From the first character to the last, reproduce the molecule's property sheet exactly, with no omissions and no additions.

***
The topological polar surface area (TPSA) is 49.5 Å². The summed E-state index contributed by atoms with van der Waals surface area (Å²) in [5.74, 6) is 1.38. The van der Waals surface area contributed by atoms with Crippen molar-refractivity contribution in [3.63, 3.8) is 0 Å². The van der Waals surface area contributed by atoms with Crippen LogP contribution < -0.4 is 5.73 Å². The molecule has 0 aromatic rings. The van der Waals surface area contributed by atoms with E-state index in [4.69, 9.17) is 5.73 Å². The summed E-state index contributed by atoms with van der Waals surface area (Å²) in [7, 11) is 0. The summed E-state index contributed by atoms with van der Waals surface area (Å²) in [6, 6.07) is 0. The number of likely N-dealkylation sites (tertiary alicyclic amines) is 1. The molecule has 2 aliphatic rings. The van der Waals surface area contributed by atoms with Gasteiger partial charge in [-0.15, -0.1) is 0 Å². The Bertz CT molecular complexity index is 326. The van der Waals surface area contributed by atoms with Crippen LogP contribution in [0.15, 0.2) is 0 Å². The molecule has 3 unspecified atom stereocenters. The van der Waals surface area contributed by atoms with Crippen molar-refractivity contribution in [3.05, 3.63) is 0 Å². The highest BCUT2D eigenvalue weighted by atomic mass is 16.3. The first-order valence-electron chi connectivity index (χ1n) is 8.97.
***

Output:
The topological polar surface area (TPSA) is 49.5 Å². The summed E-state index contributed by atoms with van der Waals surface area (Å²) in [5.74, 6) is 1.38. The van der Waals surface area contributed by atoms with Crippen molar-refractivity contribution in [3.63, 3.8) is 0 Å². The van der Waals surface area contributed by atoms with Crippen LogP contribution < -0.4 is 5.73 Å². The molecule has 0 aromatic rings. The van der Waals surface area contributed by atoms with E-state index in [4.69, 9.17) is 5.73 Å². The summed E-state index contributed by atoms with van der Waals surface area (Å²) in [7, 11) is 0. The summed E-state index contributed by atoms with van der Waals surface area (Å²) in [6, 6.07) is 0. The number of likely N-dealkylation sites (tertiary alicyclic amines) is 1. The molecule has 2 aliphatic rings. The van der Waals surface area contributed by atoms with Gasteiger partial charge in [-0.15, -0.1) is 0 Å². The Bertz CT molecular complexity index is 326. The van der Waals surface area contributed by atoms with Crippen LogP contribution in [0.15, 0.2) is 0 Å². The molecule has 3 unspecified atom stereocenters. The van der Waals surface area contributed by atoms with Crippen molar-refractivity contribution in [3.05, 3.63) is 0 Å². The highest BCUT2D eigenvalue weighted by atomic mass is 16.3. The first-order valence-electron chi connectivity index (χ1n) is 8.97.